A health care bill passed in April requires businesses with more than 10 employees to contribute a “fair and reasonable” amount to workers’ health insurance or pay $295 a year per employee. Governor Mitt Romney vetoed the $295 assessment, but his vetoes were overriden in the House (See MA House Overrides Vetoes of Health Care Bill ) and Senate (See Mass. Senate Votes To Fine Employers Not Providing Health Insurance ).
The state’s Division of Health Care Finance and Policy is expected to issue regulation defining “fair and reasonable,” the Boston Globe reports. In public testimony, written comments, and interviews, some of the state’s most powerful business leaders and trade group officials said any company contribution toward employee health care should exempt the employer from paying the fee.
However, health care reform supporters said that definition could undercut the goal of the new law, providing health care coverage to about 460,000 Massachusetts residents who lack coverage. Brian Rosman, Policy Director at Health Care for All, a Boston advocacy group, said in the news report, “You don’t want an employer who makes a minimal contribution to get off scot-free. It’s just not what those words mean.”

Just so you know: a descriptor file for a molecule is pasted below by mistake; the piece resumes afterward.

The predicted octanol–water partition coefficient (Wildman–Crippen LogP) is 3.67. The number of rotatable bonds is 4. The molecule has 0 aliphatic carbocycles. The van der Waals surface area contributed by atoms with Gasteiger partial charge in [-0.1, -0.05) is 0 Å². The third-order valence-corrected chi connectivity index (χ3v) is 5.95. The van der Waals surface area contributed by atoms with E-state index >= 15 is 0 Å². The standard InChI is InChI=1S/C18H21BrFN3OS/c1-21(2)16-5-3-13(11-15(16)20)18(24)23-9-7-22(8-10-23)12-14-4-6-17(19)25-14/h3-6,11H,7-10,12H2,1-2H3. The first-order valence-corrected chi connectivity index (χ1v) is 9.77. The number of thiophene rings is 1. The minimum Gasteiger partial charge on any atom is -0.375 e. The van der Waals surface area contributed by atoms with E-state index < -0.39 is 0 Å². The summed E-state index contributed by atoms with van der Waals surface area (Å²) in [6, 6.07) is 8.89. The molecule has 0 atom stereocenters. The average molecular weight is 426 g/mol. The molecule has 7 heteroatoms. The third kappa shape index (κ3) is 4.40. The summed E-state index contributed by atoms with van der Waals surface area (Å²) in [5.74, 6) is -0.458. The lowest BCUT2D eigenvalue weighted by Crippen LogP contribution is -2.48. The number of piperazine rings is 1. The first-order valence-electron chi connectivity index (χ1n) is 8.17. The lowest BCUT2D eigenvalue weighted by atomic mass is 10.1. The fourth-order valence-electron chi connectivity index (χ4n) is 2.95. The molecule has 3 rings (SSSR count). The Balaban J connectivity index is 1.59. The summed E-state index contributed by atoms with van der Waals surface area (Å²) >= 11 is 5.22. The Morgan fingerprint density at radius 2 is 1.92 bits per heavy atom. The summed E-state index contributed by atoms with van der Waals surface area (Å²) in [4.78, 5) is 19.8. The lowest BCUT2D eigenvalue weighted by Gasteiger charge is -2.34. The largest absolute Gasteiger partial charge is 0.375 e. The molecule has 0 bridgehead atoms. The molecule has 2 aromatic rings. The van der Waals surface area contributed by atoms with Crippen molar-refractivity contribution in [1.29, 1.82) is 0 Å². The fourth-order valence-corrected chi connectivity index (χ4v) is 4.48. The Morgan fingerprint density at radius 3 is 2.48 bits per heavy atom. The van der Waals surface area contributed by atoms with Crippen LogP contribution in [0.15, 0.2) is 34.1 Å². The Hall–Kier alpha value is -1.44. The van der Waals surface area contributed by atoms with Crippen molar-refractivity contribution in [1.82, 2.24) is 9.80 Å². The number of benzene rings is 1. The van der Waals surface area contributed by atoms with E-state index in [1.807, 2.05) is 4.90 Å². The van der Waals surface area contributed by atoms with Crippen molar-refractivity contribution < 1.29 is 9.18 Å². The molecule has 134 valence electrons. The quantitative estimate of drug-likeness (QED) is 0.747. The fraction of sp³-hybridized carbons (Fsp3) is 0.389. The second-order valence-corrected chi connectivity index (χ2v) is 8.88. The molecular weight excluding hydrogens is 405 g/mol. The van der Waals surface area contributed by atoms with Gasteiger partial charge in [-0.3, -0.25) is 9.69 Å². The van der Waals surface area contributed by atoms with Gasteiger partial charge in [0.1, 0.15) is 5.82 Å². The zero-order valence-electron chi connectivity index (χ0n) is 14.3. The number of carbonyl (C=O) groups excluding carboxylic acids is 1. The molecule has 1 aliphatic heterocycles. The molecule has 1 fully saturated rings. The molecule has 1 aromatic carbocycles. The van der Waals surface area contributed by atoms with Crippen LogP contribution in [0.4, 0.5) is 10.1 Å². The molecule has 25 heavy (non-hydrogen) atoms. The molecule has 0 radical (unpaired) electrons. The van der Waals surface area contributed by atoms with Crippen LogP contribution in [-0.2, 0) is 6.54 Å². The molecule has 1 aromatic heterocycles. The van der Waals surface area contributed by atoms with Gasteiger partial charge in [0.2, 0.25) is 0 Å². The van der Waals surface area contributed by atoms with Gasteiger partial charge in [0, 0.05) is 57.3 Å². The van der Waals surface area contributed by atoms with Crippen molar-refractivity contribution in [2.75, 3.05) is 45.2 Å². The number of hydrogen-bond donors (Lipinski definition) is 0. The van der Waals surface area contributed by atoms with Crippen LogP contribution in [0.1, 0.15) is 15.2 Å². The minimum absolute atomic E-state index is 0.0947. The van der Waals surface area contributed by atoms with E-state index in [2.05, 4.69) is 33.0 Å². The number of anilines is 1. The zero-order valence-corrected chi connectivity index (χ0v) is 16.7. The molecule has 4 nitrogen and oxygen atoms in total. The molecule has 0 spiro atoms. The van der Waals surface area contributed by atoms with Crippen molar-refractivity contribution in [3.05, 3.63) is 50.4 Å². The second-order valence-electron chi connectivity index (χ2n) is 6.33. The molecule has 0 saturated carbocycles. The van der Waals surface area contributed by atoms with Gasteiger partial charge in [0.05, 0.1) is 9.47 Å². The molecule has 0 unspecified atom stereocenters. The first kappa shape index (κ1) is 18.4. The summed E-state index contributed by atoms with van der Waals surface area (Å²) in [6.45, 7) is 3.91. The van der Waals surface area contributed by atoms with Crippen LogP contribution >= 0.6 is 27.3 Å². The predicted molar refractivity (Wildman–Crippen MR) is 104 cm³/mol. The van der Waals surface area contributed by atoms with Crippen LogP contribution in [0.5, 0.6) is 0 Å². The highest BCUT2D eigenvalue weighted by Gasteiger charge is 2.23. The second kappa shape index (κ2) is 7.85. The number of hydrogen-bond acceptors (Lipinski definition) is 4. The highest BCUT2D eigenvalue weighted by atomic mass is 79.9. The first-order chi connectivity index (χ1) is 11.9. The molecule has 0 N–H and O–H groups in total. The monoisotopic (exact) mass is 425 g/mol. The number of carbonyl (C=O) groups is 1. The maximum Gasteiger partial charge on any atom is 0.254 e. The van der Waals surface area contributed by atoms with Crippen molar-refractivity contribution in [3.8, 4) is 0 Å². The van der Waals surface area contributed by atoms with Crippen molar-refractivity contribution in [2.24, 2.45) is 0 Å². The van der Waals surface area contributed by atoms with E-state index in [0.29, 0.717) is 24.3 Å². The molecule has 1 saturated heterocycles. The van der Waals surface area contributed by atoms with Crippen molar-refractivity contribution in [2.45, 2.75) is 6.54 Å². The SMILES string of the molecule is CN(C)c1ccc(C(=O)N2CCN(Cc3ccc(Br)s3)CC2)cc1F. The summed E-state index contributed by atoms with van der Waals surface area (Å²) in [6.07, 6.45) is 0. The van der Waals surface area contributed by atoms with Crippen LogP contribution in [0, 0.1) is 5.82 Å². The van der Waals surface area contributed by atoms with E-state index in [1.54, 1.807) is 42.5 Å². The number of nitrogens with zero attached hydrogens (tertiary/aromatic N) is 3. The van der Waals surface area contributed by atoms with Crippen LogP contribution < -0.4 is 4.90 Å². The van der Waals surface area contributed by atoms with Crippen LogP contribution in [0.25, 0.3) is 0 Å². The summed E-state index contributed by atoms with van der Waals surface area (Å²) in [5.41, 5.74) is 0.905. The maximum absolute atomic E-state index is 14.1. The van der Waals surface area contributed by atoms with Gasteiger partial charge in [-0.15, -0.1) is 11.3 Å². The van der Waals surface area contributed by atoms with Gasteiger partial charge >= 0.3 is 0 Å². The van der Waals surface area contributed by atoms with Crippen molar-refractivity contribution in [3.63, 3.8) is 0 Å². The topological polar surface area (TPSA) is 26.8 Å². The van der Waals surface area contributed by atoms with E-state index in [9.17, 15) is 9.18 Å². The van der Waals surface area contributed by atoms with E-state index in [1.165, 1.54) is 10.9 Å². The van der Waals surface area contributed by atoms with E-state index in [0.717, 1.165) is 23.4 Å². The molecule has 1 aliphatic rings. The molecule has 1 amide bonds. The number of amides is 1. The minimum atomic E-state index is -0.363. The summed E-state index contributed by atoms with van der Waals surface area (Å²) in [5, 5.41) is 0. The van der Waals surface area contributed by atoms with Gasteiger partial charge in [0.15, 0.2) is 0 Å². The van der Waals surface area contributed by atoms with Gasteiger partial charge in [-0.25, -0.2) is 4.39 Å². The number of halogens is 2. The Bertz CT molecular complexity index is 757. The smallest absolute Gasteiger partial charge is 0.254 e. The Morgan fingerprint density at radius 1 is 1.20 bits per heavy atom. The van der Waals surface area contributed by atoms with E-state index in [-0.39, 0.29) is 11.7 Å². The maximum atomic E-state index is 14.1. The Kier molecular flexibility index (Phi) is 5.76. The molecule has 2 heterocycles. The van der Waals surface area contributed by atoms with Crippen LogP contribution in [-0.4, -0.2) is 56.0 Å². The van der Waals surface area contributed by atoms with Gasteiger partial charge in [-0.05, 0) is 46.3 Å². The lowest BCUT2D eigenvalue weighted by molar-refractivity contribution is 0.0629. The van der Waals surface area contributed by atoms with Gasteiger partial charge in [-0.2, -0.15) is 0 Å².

The state says the $295 assessment will raise about $48 million for its free-care pool from companies whose uninsured workers are among the primary users of free care.
In addition to clarifying the term “fair and reasonable,” the division will clarify two other components of the health care reform:
- Employers with more than 10 workers will be expected to form plans that enable workers to pay for health care premiums with pretax dollars. Companies that do not offer the plans, and whose employees use more than $50,000 in free care, will be responsible for 10% to 100% of free care. The division will set the precise percentage.
- Regulators will also set rules requiring employers to collect information about individual employees’ health care coverage so they can enforce the reform law.